Well, that’s how it goes.
There are some fundamental disagreements. Either one goes along with the supra-national arrangements that are necessary to save the Euro, or one stays out.
Britain must stay out.
As for the members of the Eurozone, well, they have a choice to make. For many of them, staying in makes sense. For all? Well, we’ll see.
Update: The Guardian has a listing of headline reactions. I like the Sun’s.
Head over to ConservativeHome to see the Euroskeptic reaction…
Also, does this doom the Coalition?
Update again: Wednesday’s PMQs, before this all went down.
This is … amazing. Revolutionary.
1) New rules. Each country has to rewrite its constitution to say that it will have balanced budgets. Balanced budgets aren’t already required in national constitutions because some countries want a little flexibility— the term of art is counter-cyclical stimulus—- when there’s a recession. That means they want the ability to overspend when times are hard, and then, theoretically, cut back and shore up when times are good. The new deal says that’s no longer an option for anybody. Everyone’s budget needs to be balanced every year.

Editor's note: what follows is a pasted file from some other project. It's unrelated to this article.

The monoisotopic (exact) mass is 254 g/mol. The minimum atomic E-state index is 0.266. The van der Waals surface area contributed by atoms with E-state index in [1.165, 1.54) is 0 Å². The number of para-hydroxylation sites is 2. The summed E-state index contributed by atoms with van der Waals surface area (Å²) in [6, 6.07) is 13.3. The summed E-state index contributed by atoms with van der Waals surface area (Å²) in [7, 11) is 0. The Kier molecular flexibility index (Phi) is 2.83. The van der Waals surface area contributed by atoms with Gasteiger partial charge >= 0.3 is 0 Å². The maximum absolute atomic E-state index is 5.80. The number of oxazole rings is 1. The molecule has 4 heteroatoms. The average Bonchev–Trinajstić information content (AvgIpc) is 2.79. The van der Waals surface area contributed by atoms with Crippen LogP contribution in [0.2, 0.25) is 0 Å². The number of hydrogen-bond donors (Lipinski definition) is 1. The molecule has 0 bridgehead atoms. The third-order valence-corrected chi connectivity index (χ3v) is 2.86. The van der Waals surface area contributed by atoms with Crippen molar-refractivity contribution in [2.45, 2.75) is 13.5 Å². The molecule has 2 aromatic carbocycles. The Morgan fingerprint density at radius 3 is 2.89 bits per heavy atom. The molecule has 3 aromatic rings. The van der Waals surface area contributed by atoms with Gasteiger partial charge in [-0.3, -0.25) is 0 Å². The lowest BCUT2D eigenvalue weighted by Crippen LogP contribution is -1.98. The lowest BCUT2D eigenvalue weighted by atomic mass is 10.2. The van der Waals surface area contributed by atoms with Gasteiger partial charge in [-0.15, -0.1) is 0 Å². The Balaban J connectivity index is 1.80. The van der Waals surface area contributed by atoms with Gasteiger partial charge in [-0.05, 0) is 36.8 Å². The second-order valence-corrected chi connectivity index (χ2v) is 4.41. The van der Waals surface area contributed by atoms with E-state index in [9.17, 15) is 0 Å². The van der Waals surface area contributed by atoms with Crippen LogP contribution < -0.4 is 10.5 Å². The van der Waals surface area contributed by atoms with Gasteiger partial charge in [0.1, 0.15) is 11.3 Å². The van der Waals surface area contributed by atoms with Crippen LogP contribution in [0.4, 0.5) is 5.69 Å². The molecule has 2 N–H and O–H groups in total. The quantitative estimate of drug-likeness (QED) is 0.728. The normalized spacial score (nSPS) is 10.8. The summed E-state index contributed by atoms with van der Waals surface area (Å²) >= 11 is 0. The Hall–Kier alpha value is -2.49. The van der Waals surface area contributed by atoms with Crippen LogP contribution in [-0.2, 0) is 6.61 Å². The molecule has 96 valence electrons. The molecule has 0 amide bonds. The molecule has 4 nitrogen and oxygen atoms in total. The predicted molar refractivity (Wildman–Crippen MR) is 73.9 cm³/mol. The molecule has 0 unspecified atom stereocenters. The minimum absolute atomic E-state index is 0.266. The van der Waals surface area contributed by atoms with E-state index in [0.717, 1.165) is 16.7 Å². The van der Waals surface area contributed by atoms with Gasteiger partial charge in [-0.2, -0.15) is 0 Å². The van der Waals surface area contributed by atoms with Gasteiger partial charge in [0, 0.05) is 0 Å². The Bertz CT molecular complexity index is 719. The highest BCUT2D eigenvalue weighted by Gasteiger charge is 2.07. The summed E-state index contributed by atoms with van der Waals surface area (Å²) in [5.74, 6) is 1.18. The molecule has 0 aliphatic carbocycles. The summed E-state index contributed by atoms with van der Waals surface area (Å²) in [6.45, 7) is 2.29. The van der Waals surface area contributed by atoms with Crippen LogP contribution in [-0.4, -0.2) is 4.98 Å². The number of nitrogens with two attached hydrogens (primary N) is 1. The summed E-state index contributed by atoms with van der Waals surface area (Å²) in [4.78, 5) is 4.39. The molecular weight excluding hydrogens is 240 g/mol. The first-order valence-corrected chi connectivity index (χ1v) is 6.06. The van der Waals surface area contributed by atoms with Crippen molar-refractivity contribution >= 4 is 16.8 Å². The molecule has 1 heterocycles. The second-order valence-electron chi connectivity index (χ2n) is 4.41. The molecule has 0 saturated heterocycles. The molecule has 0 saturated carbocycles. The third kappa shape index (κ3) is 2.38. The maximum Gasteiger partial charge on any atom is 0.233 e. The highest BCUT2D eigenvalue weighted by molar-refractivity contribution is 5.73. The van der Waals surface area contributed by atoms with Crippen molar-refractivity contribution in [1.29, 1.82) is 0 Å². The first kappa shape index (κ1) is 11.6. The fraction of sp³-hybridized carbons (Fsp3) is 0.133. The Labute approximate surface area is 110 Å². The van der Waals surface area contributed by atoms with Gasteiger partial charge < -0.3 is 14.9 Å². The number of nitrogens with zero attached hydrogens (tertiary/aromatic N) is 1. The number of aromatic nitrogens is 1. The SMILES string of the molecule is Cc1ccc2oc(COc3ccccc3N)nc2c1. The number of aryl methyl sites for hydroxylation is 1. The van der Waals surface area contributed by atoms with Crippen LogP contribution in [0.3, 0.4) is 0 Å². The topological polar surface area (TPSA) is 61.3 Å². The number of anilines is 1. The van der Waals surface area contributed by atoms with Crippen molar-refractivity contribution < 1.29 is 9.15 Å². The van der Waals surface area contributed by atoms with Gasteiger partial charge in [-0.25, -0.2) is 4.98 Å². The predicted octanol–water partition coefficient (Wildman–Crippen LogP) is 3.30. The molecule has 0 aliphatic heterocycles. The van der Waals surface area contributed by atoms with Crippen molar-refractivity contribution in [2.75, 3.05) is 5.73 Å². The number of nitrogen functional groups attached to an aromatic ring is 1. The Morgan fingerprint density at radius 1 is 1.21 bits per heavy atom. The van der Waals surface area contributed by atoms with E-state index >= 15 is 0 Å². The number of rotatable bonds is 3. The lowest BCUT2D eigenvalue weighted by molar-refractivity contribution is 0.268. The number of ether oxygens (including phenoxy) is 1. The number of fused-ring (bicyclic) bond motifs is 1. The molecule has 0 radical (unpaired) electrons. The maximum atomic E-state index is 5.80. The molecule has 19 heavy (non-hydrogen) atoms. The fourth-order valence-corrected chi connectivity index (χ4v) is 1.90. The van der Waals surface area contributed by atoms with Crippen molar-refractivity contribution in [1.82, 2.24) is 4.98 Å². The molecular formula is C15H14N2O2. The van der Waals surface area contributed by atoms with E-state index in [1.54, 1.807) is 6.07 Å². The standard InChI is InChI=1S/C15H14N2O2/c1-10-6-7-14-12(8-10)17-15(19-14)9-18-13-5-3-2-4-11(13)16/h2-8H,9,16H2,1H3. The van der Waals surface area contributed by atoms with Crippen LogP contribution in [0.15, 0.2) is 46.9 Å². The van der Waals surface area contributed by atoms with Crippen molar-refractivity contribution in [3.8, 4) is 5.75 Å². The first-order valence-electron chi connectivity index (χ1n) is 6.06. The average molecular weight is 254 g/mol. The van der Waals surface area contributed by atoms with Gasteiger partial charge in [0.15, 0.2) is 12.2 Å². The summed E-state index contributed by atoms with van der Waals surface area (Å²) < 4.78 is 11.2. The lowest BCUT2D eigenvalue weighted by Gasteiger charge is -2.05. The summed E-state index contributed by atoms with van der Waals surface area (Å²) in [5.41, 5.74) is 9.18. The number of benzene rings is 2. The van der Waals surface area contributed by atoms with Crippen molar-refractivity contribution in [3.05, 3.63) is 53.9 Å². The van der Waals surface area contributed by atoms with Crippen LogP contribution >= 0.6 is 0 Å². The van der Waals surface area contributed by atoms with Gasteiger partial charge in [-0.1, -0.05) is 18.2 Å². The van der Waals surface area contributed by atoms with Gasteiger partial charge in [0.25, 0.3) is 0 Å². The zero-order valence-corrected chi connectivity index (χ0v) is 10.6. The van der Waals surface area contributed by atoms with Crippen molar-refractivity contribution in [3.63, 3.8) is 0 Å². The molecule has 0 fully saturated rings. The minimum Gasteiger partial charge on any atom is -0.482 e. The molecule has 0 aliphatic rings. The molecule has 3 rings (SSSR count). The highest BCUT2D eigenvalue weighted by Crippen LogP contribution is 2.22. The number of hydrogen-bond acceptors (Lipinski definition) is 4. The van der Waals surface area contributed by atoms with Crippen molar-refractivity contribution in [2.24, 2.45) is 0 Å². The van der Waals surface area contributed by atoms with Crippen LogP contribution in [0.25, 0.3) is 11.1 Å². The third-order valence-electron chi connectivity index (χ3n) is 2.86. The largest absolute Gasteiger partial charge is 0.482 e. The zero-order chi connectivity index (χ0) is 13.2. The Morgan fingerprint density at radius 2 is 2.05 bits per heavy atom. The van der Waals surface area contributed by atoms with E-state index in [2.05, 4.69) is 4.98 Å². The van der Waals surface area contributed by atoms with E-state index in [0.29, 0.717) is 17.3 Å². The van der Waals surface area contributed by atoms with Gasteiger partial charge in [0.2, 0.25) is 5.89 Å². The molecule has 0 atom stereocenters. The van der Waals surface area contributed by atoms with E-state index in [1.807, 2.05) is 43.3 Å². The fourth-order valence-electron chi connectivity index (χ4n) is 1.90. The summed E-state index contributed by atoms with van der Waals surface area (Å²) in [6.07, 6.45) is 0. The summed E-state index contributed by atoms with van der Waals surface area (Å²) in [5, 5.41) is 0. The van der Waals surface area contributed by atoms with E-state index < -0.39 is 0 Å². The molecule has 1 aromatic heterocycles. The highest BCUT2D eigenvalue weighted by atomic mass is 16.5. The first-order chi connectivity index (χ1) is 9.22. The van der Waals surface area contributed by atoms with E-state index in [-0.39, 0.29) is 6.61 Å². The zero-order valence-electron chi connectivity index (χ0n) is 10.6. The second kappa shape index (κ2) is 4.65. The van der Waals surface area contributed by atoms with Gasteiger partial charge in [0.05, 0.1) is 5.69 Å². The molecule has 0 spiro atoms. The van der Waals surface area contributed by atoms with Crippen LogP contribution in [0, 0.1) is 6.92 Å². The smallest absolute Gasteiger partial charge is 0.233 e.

2) Check your work. Countries need to submit their national budgets for vetting by the other member countries. So before the budget goes before a national parliament, it’s sent to Brussels, where a bunch of technocrats check it out. If they like it, it gets sent back to the country from whence it came and is voted on (and is, presumably, passed).
3) Punishment by percentages. If a country has more than a 3 percent deficit (and a lot of them do) as a percentage of GDP, automatic sanctions will be triggered. Unless 85 percent of the euro-area countries vote to undo the sanctions. But the votes are weighted — the country with the biggest economy gets the most votes. That would be Germany, lover of rules and sanctions and accountability. So it’s gonna be hard to get out of getting sanctioned.
At this point, you might ask— can this deal get through all 17 parliaments?* But that’s not the most urgent question. The question is, does the European Central Bank like this deal? Does it like it so much that it will vastly step up lending and drive down borrowing costs of the struggling countries? European Central Bank Chairman Mario Draghi immediately said, ‘Yes, I like this.’ He did not say that means the ECB will start lending those countries vast amounts of money.
Only problem I see? It’s wholly undemocratic.
But policy-wise — it’s wonderful. It’s better than even what the Tea Party could achieve, Stateside.